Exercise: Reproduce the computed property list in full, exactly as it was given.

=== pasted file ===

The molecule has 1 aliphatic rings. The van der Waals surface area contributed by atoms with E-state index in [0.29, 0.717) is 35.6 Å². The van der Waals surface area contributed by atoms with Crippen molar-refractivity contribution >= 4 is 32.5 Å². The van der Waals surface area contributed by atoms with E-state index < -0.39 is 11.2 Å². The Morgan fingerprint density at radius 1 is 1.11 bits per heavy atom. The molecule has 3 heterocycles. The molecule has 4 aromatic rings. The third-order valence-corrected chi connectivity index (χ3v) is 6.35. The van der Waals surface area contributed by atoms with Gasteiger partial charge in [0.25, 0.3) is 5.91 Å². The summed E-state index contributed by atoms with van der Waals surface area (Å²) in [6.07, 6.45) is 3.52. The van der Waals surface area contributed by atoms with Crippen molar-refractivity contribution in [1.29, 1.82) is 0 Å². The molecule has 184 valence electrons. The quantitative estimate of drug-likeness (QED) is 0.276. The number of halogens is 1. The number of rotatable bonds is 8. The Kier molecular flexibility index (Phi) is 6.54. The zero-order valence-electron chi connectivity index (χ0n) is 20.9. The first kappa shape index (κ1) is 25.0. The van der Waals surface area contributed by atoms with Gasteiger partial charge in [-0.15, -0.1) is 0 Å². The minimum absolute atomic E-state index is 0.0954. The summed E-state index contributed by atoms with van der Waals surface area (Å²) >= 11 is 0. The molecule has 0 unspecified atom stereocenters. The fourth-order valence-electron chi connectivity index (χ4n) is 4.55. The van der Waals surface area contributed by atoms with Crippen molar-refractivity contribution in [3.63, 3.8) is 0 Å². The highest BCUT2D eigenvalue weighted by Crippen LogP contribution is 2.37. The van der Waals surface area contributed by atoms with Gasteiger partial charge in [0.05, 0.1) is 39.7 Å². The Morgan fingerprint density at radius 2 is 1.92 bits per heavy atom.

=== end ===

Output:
The molecule has 1 aliphatic rings. The van der Waals surface area contributed by atoms with E-state index in [0.29, 0.717) is 35.6 Å². The van der Waals surface area contributed by atoms with Crippen molar-refractivity contribution >= 4 is 32.5 Å². The van der Waals surface area contributed by atoms with E-state index < -0.39 is 11.2 Å². The Morgan fingerprint density at radius 1 is 1.11 bits per heavy atom. The molecule has 3 heterocycles. The molecule has 4 aromatic rings. The third-order valence-corrected chi connectivity index (χ3v) is 6.35. The van der Waals surface area contributed by atoms with Gasteiger partial charge in [0.25, 0.3) is 5.91 Å². The summed E-state index contributed by atoms with van der Waals surface area (Å²) in [6.07, 6.45) is 3.52. The van der Waals surface area contributed by atoms with Crippen molar-refractivity contribution in [1.29, 1.82) is 0 Å². The molecule has 184 valence electrons. The quantitative estimate of drug-likeness (QED) is 0.276. The number of halogens is 1. The number of rotatable bonds is 8. The Kier molecular flexibility index (Phi) is 6.54. The zero-order valence-electron chi connectivity index (χ0n) is 20.9. The first kappa shape index (κ1) is 25.0. The van der Waals surface area contributed by atoms with Gasteiger partial charge in [-0.15, -0.1) is 0 Å². The minimum absolute atomic E-state index is 0.0954. The summed E-state index contributed by atoms with van der Waals surface area (Å²) >= 11 is 0. The molecule has 0 unspecified atom stereocenters. The fourth-order valence-electron chi connectivity index (χ4n) is 4.55. The van der Waals surface area contributed by atoms with Crippen molar-refractivity contribution in [3.63, 3.8) is 0 Å². The highest BCUT2D eigenvalue weighted by Crippen LogP contribution is 2.37. The van der Waals surface area contributed by atoms with Gasteiger partial charge in [0.05, 0.1) is 39.7 Å². The Morgan fingerprint density at radius 2 is 1.92 bits per heavy atom.